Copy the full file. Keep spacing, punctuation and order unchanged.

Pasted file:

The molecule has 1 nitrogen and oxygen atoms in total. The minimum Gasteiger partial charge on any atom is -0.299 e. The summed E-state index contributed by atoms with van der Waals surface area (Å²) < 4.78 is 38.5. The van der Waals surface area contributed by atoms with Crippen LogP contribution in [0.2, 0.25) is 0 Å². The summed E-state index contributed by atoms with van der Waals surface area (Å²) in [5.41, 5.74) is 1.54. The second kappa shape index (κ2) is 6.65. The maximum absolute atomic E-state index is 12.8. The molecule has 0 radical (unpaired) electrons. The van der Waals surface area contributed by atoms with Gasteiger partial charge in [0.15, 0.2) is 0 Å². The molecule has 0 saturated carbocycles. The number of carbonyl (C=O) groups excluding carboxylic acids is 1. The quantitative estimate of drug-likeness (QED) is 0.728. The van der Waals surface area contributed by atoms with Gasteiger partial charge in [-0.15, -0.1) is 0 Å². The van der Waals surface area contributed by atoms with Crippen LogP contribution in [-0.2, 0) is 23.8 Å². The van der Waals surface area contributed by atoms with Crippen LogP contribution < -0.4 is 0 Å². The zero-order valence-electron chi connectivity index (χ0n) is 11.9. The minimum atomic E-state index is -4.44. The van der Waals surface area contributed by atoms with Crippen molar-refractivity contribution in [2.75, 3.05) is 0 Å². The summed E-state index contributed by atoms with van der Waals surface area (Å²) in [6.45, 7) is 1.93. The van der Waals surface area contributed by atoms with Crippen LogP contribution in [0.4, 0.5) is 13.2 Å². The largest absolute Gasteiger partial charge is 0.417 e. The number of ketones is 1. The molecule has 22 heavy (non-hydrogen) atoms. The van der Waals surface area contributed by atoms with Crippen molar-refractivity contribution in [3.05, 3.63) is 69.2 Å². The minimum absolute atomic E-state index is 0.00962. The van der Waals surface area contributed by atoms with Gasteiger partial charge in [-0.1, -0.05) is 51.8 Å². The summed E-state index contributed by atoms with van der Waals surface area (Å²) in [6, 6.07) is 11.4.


The molecule has 1 nitrogen and oxygen atoms in total. The minimum Gasteiger partial charge on any atom is -0.299 e. The summed E-state index contributed by atoms with van der Waals surface area (Å²) < 4.78 is 38.5. The van der Waals surface area contributed by atoms with Crippen LogP contribution in [0.2, 0.25) is 0 Å². The summed E-state index contributed by atoms with van der Waals surface area (Å²) in [5.41, 5.74) is 1.54. The second kappa shape index (κ2) is 6.65. The maximum absolute atomic E-state index is 12.8. The molecule has 0 radical (unpaired) electrons. The van der Waals surface area contributed by atoms with Gasteiger partial charge in [0.15, 0.2) is 0 Å². The molecule has 0 saturated carbocycles. The number of carbonyl (C=O) groups excluding carboxylic acids is 1. The quantitative estimate of drug-likeness (QED) is 0.728. The van der Waals surface area contributed by atoms with Gasteiger partial charge in [-0.15, -0.1) is 0 Å². The van der Waals surface area contributed by atoms with Crippen LogP contribution in [-0.2, 0) is 23.8 Å². The van der Waals surface area contributed by atoms with Crippen LogP contribution < -0.4 is 0 Å². The zero-order valence-electron chi connectivity index (χ0n) is 11.9. The minimum atomic E-state index is -4.44. The van der Waals surface area contributed by atoms with Crippen molar-refractivity contribution in [2.75, 3.05) is 0 Å². The summed E-state index contributed by atoms with van der Waals surface area (Å²) in [6.45, 7) is 1.93. The van der Waals surface area contributed by atoms with Crippen LogP contribution in [0.4, 0.5) is 13.2 Å². The largest absolute Gasteiger partial charge is 0.417 e. The number of ketones is 1. The molecule has 22 heavy (non-hydrogen) atoms. The van der Waals surface area contributed by atoms with Crippen molar-refractivity contribution in [3.05, 3.63) is 69.2 Å². The minimum absolute atomic E-state index is 0.00962. The van der Waals surface area contributed by atoms with Gasteiger partial charge in [-0.1, -0.05) is 51.8 Å². The summed E-state index contributed by atoms with van der Waals surface area (Å²) in [6, 6.07) is 11.4.